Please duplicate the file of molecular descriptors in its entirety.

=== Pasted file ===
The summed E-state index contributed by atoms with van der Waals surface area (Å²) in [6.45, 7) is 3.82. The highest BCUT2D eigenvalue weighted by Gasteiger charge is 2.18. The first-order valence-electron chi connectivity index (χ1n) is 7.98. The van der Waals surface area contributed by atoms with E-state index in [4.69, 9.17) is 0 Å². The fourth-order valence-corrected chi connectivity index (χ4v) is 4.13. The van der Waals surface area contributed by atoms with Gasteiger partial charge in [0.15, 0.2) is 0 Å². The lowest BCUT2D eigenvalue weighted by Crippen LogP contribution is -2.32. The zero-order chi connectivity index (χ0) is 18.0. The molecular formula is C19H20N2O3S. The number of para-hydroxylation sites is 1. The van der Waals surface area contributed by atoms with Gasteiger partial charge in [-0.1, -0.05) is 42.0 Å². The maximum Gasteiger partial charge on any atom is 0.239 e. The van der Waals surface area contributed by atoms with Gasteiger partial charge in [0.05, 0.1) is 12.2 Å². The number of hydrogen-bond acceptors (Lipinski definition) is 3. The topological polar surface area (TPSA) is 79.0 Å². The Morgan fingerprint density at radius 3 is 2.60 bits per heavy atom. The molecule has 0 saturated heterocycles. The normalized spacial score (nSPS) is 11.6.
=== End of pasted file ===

The summed E-state index contributed by atoms with van der Waals surface area (Å²) in [6.45, 7) is 3.82. The highest BCUT2D eigenvalue weighted by Gasteiger charge is 2.18. The first-order valence-electron chi connectivity index (χ1n) is 7.98. The van der Waals surface area contributed by atoms with E-state index in [4.69, 9.17) is 0 Å². The fourth-order valence-corrected chi connectivity index (χ4v) is 4.13. The van der Waals surface area contributed by atoms with Gasteiger partial charge in [0.15, 0.2) is 0 Å². The lowest BCUT2D eigenvalue weighted by Crippen LogP contribution is -2.32. The zero-order chi connectivity index (χ0) is 18.0. The molecular formula is C19H20N2O3S. The number of para-hydroxylation sites is 1. The van der Waals surface area contributed by atoms with Gasteiger partial charge in [-0.1, -0.05) is 42.0 Å². The maximum Gasteiger partial charge on any atom is 0.239 e. The van der Waals surface area contributed by atoms with Gasteiger partial charge in [0.05, 0.1) is 12.2 Å². The number of hydrogen-bond acceptors (Lipinski definition) is 3. The topological polar surface area (TPSA) is 79.0 Å². The Morgan fingerprint density at radius 3 is 2.60 bits per heavy atom. The molecule has 0 saturated heterocycles. The normalized spacial score (nSPS) is 11.6.